Gluten-Free Eating Guide for the Average Dieter
Morgan Medeiros MSc
July 18, 2017

Gluten-Free Eating guideGluten. Is there such thing as a six letter word? If so, gluten might just be the naughty word of our decade. Gluten has been scrupulously demonized in the press, locker rooms, and even our own homes, with complaints ranging from diarrhea to weight gain.

It would stand to reason that- with gluten being so fraught over- most of us would have a more comprehensive understanding of what gluten is, where it is, and what it does in the body. Interestingly, the opposite seems to be true.

54% of Americans, when prompted, continue to incorrectly define what gluten is, according NSF International, a public health and safety organization. 20% of consumers incorrectly define gluten as a protein found in all grain-based carbohydrates. 26% of consumers believe that wheat-free is the same thing as gluten-free.

What is gluten?

Gluten is a protein found in wheat, barley, rye, and triticale, as well as foods containing the aforementioned ingredients.

What foods and beverages contain gluten?

An enormous number of foods contain gluten. In addition to the obvious sources (bread, pasta, etc), gluten often occurs in cereals, chips, crackers, salad dressings, desserts, sauces, condiments, beer, tortillas, granola bars, soups, and candies.

What’s the difference between gluten intolerance/sensitivity and Celiac disease?

Both gluten intolerance/sensitivity and celiac disease are a hypersensitivity to gluten. However, the causes and degree of sensitivity are different. Celiac disease is a genetic autoimmune condition that damages the lining of the intestine, causing malabsorption and nutritive issues upon ingestion of a gluten-containing product. Symptoms of Celiac disease include anemia, malnutrition, weight loss, low energy, diarrhea, cramping, stomach upset, and skin rash, amongst others. It’s estimated that 1% of the population has Celiac disease.

Gluten sensitivity is a less severe hypersensitivity that manifests upon ingestion of a gluten-containing food or beverage product. Gluten sensitivity is not an allergic or autoimmune reaction, but rather a spectrum of symptoms that occur in affected individuals after the ingestion of gluten. Symptoms mimic those of Celiac, albeit to a much lesser degree. It’s estimated that 2-6% of the population has gluten sensitivity.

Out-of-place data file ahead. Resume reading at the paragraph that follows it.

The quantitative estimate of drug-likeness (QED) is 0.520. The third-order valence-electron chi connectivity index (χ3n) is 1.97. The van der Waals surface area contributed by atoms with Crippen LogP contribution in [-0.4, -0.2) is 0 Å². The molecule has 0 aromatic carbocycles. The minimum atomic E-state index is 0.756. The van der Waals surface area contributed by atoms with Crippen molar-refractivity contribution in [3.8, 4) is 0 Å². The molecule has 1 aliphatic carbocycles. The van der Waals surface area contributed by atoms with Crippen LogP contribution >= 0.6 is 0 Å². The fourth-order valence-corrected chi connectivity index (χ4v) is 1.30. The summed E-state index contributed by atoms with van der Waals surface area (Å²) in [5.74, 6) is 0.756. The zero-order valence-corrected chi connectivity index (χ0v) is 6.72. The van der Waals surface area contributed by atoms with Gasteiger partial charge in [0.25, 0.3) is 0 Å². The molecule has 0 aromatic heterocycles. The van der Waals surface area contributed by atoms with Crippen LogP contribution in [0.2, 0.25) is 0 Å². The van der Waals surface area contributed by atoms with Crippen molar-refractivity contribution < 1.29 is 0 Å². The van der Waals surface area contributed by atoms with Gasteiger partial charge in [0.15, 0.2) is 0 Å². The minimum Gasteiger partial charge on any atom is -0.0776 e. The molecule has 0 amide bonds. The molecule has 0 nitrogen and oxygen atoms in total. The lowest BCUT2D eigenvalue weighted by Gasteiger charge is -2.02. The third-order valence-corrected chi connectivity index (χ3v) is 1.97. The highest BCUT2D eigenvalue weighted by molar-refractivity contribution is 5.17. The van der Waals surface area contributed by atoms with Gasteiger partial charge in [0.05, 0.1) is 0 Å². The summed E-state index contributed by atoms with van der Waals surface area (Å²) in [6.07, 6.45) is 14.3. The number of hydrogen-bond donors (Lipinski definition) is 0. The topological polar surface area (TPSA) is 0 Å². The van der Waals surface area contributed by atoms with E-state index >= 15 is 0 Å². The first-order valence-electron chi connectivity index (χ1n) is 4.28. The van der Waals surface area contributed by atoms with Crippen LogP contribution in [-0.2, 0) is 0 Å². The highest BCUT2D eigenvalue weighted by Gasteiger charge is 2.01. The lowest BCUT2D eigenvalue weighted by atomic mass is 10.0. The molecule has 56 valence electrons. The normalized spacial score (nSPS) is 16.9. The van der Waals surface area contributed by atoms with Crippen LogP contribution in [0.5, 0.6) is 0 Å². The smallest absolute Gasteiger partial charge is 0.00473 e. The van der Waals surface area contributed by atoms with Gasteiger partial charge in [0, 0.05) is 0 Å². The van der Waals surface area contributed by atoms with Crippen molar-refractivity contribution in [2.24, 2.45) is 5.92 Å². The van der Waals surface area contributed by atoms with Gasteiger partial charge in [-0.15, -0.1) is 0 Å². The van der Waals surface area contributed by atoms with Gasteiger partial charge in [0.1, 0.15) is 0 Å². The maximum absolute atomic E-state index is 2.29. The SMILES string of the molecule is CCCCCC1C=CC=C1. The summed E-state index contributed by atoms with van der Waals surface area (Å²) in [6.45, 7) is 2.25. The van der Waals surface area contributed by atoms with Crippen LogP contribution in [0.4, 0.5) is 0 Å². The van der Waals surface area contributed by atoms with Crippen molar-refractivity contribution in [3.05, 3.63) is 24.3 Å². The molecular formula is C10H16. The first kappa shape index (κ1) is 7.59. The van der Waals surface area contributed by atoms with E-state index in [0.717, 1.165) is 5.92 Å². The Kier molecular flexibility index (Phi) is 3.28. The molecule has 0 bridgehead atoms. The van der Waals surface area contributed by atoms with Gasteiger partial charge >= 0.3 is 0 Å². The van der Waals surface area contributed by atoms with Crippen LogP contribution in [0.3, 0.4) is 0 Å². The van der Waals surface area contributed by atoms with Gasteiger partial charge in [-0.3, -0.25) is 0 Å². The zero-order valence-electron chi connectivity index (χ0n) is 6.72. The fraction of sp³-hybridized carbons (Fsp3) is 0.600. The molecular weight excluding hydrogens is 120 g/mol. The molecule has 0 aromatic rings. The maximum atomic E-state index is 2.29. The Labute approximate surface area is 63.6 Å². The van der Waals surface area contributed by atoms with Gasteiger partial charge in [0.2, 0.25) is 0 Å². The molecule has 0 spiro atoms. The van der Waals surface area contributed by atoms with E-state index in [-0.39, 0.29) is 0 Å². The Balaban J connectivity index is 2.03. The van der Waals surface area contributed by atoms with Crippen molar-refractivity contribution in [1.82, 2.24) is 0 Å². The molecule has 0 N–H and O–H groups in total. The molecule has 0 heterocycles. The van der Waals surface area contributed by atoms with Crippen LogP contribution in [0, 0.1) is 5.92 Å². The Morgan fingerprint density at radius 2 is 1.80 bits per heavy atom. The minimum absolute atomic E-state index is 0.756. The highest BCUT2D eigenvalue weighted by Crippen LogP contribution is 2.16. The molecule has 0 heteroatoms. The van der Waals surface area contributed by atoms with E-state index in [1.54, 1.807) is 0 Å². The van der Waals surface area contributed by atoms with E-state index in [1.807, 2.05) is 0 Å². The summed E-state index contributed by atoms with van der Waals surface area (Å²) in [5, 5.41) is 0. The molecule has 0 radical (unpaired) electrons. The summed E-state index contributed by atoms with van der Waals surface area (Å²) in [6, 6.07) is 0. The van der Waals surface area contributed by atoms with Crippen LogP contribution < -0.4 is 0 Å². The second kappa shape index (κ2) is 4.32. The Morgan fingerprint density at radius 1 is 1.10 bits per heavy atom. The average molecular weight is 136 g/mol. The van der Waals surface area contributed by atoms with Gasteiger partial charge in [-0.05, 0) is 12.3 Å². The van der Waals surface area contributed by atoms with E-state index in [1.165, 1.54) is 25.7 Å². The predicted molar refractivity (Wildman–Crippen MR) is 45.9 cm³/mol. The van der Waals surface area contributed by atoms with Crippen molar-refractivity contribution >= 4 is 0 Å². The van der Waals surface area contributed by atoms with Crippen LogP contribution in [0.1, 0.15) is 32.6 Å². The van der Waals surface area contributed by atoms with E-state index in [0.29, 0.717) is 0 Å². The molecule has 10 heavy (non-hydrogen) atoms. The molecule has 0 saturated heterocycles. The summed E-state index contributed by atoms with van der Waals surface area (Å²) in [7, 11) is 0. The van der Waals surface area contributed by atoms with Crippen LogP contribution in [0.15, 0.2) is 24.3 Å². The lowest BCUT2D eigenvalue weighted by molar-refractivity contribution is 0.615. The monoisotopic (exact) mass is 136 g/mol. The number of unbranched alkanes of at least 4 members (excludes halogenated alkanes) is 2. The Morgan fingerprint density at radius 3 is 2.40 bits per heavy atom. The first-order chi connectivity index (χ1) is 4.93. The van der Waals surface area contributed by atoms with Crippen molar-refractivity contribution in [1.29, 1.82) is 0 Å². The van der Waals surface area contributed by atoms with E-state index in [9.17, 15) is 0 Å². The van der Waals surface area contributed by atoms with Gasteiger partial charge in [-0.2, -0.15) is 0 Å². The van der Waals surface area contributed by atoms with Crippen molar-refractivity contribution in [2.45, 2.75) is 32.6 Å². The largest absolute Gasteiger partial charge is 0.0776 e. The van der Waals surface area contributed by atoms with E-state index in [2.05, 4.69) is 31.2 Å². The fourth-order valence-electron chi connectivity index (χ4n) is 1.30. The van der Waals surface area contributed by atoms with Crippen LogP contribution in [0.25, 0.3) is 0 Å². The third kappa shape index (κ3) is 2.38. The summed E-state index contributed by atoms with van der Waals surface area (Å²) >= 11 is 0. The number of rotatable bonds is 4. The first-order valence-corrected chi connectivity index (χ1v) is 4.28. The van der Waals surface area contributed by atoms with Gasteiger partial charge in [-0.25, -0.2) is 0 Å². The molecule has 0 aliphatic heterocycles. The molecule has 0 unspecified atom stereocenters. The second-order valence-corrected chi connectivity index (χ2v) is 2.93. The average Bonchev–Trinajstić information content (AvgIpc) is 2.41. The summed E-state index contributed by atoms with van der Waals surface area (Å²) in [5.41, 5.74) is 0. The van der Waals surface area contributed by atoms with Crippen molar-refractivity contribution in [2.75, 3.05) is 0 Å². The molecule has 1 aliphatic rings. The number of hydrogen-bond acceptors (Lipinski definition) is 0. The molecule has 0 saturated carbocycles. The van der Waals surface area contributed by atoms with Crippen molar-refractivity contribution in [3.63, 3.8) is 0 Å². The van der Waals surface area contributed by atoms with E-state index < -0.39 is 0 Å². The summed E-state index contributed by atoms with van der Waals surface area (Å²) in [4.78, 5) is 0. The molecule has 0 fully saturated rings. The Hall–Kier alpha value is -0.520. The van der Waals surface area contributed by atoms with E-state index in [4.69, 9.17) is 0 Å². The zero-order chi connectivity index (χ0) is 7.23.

Does going gluten-free benefit people without a gluten intolerance or celiac disease?

Potentially. Ready for the kicker? It could also potentially make your diet worse. Historically, going gluten-free entailed cutting out many processed food products, to the benefit of overall health. However, the increased popularity of gluten-free diets has prompted the food industry to churn out hundreds of gluten-free replacement foods, with everything from desserts to bread now offered in gluten-free formulas. Often, gluten-free formulas contain as many (if not more) Calories than the original (gluten-containing) product. Making matters worse, many gluten-free products are actually higher in sugar, salt, and fat, thanks to the textural elements lost when gluten is removed. In an effort to increase palatability, manufacturers are forced to increase fat, sugar, salt, or all three.

If your intent is to kick gluten in hopes of consuming a more natural, unprocessed diet, your best bet is to cut out any food that comes in a box-regardless of whether that product contains gluten. The majority of your diet should be comprised of fruits, vegetables, lean meats, healthy fats, seafood, and whole grains. Hoping weight loss will tag along as an added benefit? We’ll get to that in a minute.

Does gluten cause weight gain?

Not directly. While over consuming foods containing gluten may cause weight gain, the gain is due to Caloric overconsumption (ie, eating too many Calories, albeit from foods containing gluten), not from the presence of gluten alone. For example, if you were to consume an additional slice of bread each day for a year, with that slice of bread containing 100 more Calories than the amount needed for you to maintain your current weight, you would gain 1 lb in a year from Caloric excess- not because that bread contained gluten.

Will going gluten-free help me lose weight?

Maybe. If you opt to go gluten-free by cutting out certain foods entirely (without replacing them with gluten free alternatives), you may reduce your Caloric consumption to a degree that prompts weight loss. However, if you replace a food containing gluten (for example, pasta) with a gluten-free alternative (rice pasta, etc), then your weight will likely remain the same. Many people who switch to a gluten-free diet actually gain weight by inadvertently consuming more Calories through gluten-free foods than they were through foods containing gluten.

Remember, a food being gluten-free isn’t necessarily an indicator of health- gluten-free cookies are still cookies. Moreover, many gluten-free products are actually more processed and contain more sugar, salt, and fat than similar products containing gluten. Often, manufacturers are forced to add excessive amounts of sugar, salt, or fat to increase palatability that may be lost due to the gluten-free nature of the product.

If your goal is to lose weight while eating a gluten-free diet, pay attention to your total Caloric consumption, and opt to reduce gluten by replacing foods like bread or pasta with lower Calorie, lower carbohydrate alternatives, such as lettuce wraps or zucchini noodles.

What are some easy, whole-food alternatives to gluten-containing foods?

Food containing gluten

Gluten-free alternative 


Lettuce wrap


Zucchini or carrot noodles (cut with spiralizer)

Flour tortillas

Corn tortillas 

Breakfast cereal 





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